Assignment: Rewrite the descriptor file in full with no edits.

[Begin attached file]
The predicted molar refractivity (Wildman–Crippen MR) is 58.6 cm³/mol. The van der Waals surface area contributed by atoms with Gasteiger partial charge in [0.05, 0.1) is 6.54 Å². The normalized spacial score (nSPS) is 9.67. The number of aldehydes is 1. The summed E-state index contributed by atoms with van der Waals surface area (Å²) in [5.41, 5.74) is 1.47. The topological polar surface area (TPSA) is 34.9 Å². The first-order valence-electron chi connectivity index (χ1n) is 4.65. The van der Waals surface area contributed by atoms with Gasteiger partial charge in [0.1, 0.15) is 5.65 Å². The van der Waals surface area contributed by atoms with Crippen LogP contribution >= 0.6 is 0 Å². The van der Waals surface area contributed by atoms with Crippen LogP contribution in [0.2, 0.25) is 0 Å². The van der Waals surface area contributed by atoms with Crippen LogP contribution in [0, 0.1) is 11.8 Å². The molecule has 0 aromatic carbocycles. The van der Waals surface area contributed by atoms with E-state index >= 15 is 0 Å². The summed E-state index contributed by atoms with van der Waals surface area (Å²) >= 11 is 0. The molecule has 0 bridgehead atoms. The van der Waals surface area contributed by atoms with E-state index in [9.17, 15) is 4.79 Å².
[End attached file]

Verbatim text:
The predicted molar refractivity (Wildman–Crippen MR) is 58.6 cm³/mol. The van der Waals surface area contributed by atoms with Gasteiger partial charge in [0.05, 0.1) is 6.54 Å². The normalized spacial score (nSPS) is 9.67. The number of aldehydes is 1. The summed E-state index contributed by atoms with van der Waals surface area (Å²) in [5.41, 5.74) is 1.47. The topological polar surface area (TPSA) is 34.9 Å². The first-order valence-electron chi connectivity index (χ1n) is 4.65. The van der Waals surface area contributed by atoms with Gasteiger partial charge in [0.1, 0.15) is 5.65 Å². The van der Waals surface area contributed by atoms with Crippen LogP contribution >= 0.6 is 0 Å². The van der Waals surface area contributed by atoms with Crippen LogP contribution in [0.2, 0.25) is 0 Å². The van der Waals surface area contributed by atoms with Crippen LogP contribution in [0, 0.1) is 11.8 Å². The molecule has 0 aromatic carbocycles. The van der Waals surface area contributed by atoms with E-state index >= 15 is 0 Å². The summed E-state index contributed by atoms with van der Waals surface area (Å²) >= 11 is 0. The molecule has 0 bridgehead atoms. The van der Waals surface area contributed by atoms with E-state index in [9.17, 15) is 4.79 Å².